So far the group has appeared all over Israel, and has represented the country abroad, including at the 1998 Ravenna International Music Festival. It is now being considered for inclusion in the next Israel Festival. “Perhaps the most interesting performance,” says Eshel “was their recent appearance before an audience of 600 people in Addis Ababa including all the ministers of the Ethiopian government, diplomats and prominent local dignitaries. What amazed the Ethiopian audience was to see how their own ethnic tradition had been transformed into an authentic art form. They had expected the usual touristic treatment and simply had no idea that such a thing was possible. It was a marvellous experience for all of us.”

As much as she is pleased with the reception they have received, Ruth Eshel is careful not to over-expose the group. “Ive restricted their performances to two or three times a month, although we could perform far more if we accepted every invitation we get. I simply dont want them to overdo it at this stage. They are still students, and really dont have the time to devote to dance. As it is they rehearse twice a week for four hours a time and that is already a major commitment.”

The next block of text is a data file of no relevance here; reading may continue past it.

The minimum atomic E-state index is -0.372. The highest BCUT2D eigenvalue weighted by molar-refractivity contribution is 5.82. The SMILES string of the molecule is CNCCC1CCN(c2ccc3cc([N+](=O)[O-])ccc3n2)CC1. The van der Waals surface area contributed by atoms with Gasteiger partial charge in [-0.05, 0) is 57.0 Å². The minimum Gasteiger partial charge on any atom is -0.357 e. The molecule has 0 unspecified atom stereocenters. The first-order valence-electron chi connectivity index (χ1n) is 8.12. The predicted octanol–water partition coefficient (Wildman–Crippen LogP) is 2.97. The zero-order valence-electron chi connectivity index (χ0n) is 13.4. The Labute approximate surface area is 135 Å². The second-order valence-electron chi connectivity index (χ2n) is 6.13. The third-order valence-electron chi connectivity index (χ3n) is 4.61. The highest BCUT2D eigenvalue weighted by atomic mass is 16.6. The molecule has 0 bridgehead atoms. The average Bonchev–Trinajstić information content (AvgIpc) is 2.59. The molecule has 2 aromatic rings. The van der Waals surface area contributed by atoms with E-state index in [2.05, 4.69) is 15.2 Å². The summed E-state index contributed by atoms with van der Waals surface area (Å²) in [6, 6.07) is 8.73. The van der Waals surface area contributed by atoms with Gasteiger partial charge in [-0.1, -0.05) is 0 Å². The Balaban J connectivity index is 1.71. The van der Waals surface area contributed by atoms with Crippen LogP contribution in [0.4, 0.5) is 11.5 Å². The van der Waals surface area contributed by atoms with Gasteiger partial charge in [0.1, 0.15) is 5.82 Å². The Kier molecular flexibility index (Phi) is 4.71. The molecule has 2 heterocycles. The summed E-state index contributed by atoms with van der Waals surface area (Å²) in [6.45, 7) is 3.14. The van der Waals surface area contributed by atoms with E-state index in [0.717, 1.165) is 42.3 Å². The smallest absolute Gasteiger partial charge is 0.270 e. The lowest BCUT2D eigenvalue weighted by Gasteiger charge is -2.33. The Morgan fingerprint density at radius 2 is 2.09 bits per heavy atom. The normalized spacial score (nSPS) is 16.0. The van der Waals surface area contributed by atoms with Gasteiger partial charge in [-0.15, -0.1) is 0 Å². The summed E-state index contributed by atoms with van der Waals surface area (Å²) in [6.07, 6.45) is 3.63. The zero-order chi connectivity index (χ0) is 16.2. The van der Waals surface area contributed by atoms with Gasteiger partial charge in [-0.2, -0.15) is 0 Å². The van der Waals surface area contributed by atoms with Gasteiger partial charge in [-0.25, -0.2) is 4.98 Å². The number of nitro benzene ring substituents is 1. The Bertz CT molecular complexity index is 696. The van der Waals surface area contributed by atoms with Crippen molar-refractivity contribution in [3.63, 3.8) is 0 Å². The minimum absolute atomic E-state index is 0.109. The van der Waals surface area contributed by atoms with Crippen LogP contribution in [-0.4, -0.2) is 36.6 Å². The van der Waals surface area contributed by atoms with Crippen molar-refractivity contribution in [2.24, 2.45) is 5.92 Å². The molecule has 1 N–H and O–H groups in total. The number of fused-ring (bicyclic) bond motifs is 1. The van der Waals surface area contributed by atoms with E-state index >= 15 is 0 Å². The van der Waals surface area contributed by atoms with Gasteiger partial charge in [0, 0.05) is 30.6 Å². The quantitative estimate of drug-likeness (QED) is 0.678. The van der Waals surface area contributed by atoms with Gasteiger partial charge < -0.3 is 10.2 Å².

Part of the pressures the group is under reflects the fact that they are all members of an immigrant community that has had more than its share of problems in the absorption process. Their vulnerability in the social, economic and political fields has made them a highly visible element on Israels sociological map. As modest as Eskesta is, it is thus fulfilling a far larger role than being simply a dance group. Each time they perform, the dancers are not merely bringing life to old forms but in a very tangible sense bringing dignity and vitality to an entire immigrant community.